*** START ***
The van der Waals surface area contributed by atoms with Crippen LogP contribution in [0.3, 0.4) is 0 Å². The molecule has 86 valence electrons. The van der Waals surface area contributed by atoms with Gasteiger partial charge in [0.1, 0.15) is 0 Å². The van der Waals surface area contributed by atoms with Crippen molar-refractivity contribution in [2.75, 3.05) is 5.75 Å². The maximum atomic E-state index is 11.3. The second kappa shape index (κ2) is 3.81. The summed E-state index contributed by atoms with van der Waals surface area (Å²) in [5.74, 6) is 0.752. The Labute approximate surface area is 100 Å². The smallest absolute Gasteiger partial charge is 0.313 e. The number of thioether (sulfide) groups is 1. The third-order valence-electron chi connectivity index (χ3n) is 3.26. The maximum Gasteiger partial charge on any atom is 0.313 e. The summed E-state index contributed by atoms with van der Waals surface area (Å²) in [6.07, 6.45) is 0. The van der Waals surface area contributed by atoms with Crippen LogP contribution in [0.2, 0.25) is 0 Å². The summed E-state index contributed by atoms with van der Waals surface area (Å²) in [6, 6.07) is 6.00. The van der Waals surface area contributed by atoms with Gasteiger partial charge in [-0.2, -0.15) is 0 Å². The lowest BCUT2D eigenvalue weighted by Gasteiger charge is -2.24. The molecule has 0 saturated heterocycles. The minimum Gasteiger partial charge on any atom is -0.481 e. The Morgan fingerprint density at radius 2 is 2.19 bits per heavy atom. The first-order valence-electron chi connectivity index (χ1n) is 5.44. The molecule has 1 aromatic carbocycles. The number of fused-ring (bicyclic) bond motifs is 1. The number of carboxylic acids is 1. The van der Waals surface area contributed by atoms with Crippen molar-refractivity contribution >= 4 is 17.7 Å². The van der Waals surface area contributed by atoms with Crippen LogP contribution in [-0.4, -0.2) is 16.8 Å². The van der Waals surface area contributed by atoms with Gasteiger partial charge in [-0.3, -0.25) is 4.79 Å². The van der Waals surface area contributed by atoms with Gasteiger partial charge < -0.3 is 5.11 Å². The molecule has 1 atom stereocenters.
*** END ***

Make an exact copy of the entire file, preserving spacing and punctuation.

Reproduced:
The van der Waals surface area contributed by atoms with Crippen LogP contribution in [0.3, 0.4) is 0 Å². The molecule has 86 valence electrons. The van der Waals surface area contributed by atoms with Gasteiger partial charge in [0.1, 0.15) is 0 Å². The van der Waals surface area contributed by atoms with Crippen molar-refractivity contribution in [2.75, 3.05) is 5.75 Å². The maximum atomic E-state index is 11.3. The second kappa shape index (κ2) is 3.81. The summed E-state index contributed by atoms with van der Waals surface area (Å²) in [5.74, 6) is 0.752. The Labute approximate surface area is 100 Å². The smallest absolute Gasteiger partial charge is 0.313 e. The number of thioether (sulfide) groups is 1. The third-order valence-electron chi connectivity index (χ3n) is 3.26. The maximum Gasteiger partial charge on any atom is 0.313 e. The summed E-state index contributed by atoms with van der Waals surface area (Å²) in [6.07, 6.45) is 0. The van der Waals surface area contributed by atoms with Crippen LogP contribution in [0.2, 0.25) is 0 Å². The summed E-state index contributed by atoms with van der Waals surface area (Å²) in [6, 6.07) is 6.00. The van der Waals surface area contributed by atoms with Gasteiger partial charge in [-0.2, -0.15) is 0 Å². The lowest BCUT2D eigenvalue weighted by Gasteiger charge is -2.24. The molecule has 0 saturated heterocycles. The minimum Gasteiger partial charge on any atom is -0.481 e. The Morgan fingerprint density at radius 2 is 2.19 bits per heavy atom. The first-order valence-electron chi connectivity index (χ1n) is 5.44. The molecule has 1 aromatic carbocycles. The number of fused-ring (bicyclic) bond motifs is 1. The number of carboxylic acids is 1. The van der Waals surface area contributed by atoms with Crippen molar-refractivity contribution >= 4 is 17.7 Å². The van der Waals surface area contributed by atoms with Crippen LogP contribution in [-0.4, -0.2) is 16.8 Å². The van der Waals surface area contributed by atoms with Gasteiger partial charge in [-0.3, -0.25) is 4.79 Å². The van der Waals surface area contributed by atoms with Gasteiger partial charge < -0.3 is 5.11 Å². The molecule has 1 atom stereocenters.